Folklore expert to discuss media’s role in health, ethnicity

A renowned professor of folklore from the University of California, Berkeley, will be at Northern Arizona University this week to discuss the media’s role in health and ethnicity.

Charles Briggs will discuss “Diseased Bodies in the Media: Racializing Ethnicity, Blaming Victims,” beginning at 3:30 p.m. Friday, Feb. 22, in the Gardner Auditorium of The W.A. Franke College of Business.

Briggs is a medical and linguistic anthropologist and the Alan Dundes Professor of Folklore in Berkeley’s Department of Anthropology. He will speak about the role that media, public health experts and other voices played during a cholera epidemic in Venezuela in the early 1990s, made worse by the media’s victim-blaming of the mostly indigenous people who were its victims. He also will discuss the similar role of U.S. media in representing matters of health and ethnicity today.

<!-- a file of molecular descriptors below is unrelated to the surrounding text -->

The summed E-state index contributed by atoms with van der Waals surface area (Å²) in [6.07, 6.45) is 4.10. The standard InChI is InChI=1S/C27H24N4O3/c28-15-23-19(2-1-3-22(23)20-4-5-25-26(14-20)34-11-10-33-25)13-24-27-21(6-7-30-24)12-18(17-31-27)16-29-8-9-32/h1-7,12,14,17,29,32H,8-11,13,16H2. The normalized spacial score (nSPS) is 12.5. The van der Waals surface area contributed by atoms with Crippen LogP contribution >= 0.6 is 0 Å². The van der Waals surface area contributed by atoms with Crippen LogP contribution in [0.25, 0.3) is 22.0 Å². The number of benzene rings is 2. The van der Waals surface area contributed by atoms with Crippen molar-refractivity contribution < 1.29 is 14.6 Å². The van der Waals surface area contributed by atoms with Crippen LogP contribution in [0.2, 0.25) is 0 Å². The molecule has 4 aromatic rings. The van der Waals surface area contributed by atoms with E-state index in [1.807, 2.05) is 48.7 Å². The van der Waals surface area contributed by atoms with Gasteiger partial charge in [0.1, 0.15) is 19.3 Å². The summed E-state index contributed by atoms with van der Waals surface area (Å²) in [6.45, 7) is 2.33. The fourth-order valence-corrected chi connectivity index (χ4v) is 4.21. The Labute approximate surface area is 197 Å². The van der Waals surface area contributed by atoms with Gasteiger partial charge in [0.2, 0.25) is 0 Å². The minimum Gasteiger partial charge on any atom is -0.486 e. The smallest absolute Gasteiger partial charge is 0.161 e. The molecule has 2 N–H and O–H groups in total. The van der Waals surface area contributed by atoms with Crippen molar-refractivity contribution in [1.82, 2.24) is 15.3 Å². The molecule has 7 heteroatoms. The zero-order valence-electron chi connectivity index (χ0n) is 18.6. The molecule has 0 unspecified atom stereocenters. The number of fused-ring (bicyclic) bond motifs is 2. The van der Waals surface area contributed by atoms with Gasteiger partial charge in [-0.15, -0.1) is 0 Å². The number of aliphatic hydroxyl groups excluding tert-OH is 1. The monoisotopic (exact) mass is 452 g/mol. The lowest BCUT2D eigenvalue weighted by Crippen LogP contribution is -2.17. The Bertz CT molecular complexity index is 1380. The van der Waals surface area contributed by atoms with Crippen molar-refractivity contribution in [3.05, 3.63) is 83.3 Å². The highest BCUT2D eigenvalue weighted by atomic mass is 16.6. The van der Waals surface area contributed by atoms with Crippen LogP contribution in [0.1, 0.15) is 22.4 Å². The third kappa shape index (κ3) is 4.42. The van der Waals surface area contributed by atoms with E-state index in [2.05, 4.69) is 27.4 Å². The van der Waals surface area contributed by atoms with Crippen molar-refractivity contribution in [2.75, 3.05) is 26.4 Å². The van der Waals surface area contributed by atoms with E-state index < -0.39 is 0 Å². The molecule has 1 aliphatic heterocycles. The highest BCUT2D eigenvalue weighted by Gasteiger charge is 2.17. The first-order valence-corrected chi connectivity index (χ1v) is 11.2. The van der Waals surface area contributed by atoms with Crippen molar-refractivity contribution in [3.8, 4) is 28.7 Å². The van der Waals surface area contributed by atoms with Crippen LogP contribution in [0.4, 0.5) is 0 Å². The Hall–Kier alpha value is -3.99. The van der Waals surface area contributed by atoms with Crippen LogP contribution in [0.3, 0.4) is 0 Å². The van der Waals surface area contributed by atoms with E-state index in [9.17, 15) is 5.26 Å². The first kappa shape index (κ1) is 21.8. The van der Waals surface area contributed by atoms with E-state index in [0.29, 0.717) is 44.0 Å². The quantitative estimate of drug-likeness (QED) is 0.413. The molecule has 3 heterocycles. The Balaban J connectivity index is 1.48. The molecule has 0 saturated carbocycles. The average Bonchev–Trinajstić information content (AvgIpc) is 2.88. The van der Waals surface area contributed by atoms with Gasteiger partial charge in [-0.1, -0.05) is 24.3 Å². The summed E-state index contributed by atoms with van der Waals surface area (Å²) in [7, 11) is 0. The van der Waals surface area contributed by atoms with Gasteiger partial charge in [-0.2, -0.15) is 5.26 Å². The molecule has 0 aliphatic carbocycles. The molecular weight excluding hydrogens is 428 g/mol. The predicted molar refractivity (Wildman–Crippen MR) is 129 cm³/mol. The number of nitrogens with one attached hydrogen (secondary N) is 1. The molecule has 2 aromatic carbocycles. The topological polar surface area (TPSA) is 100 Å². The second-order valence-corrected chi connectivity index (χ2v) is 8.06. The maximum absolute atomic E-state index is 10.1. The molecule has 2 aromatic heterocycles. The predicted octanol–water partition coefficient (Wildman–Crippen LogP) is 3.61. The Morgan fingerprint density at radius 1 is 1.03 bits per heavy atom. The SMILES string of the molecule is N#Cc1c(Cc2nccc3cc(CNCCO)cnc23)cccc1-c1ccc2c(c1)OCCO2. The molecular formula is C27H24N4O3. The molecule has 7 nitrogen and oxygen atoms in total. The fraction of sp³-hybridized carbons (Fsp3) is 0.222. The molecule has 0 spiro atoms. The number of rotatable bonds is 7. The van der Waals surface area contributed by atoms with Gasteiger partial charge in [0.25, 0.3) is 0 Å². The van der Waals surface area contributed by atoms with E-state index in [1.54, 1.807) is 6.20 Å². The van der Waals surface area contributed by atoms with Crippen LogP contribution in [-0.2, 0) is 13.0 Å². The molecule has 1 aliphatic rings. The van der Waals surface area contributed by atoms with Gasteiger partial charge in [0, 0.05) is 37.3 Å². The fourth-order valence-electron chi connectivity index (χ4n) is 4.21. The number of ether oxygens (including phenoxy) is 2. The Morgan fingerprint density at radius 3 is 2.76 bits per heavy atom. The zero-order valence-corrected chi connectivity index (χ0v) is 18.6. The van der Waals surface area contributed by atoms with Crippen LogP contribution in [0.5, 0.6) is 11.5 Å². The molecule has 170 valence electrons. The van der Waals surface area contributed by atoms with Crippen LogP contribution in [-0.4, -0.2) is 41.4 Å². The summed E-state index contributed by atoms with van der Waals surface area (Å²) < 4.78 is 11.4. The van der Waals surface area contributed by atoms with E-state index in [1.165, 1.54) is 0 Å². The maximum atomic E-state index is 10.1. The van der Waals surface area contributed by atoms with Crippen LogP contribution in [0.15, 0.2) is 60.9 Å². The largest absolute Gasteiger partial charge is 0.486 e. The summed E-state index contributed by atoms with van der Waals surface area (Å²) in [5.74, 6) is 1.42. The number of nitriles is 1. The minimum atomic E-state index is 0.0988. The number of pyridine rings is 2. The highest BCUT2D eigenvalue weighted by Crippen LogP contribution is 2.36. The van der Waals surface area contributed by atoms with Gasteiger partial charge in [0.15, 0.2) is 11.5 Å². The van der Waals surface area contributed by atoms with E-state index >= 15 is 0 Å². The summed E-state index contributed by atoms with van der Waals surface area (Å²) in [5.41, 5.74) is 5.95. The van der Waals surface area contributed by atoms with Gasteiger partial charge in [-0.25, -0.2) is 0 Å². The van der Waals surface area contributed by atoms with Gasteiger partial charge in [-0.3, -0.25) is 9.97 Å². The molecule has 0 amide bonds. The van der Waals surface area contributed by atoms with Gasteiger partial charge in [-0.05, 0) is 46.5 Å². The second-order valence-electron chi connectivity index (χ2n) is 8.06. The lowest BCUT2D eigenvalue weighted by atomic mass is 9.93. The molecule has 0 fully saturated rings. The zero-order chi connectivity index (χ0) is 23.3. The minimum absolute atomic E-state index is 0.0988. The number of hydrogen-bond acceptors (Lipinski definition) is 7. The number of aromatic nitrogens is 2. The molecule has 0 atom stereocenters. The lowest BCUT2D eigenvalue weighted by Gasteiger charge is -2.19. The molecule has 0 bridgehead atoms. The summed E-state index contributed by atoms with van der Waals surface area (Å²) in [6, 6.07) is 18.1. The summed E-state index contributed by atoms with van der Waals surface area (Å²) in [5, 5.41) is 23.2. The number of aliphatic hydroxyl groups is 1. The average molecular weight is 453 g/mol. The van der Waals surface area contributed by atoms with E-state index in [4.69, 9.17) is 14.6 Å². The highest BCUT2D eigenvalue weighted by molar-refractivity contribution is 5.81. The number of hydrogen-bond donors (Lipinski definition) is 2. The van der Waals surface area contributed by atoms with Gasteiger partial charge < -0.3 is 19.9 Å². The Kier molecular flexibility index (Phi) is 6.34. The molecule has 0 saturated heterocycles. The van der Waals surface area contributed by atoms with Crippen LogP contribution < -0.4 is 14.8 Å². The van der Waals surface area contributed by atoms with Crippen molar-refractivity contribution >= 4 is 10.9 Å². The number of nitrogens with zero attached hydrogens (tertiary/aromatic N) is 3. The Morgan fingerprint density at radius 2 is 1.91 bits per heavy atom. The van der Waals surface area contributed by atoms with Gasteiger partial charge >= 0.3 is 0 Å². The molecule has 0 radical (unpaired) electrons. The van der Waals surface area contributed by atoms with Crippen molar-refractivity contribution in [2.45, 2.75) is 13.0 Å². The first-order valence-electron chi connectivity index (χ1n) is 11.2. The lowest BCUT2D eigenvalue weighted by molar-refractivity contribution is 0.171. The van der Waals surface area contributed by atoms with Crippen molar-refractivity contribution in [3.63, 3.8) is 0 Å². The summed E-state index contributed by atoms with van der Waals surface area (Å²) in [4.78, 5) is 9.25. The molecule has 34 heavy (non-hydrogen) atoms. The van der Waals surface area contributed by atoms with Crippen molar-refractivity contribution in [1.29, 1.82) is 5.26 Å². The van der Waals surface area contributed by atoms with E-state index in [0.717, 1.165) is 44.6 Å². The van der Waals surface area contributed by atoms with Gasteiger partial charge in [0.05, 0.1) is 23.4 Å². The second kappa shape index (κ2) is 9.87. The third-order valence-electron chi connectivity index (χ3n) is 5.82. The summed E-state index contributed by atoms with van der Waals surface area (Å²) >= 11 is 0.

Briggs’ talk is part of the Language Across the Univers(ity) series, raising issues about social justice, health and ethnicity on the international and local scene.

For information, contact professor Jim Wilce at or (928) 523-2729.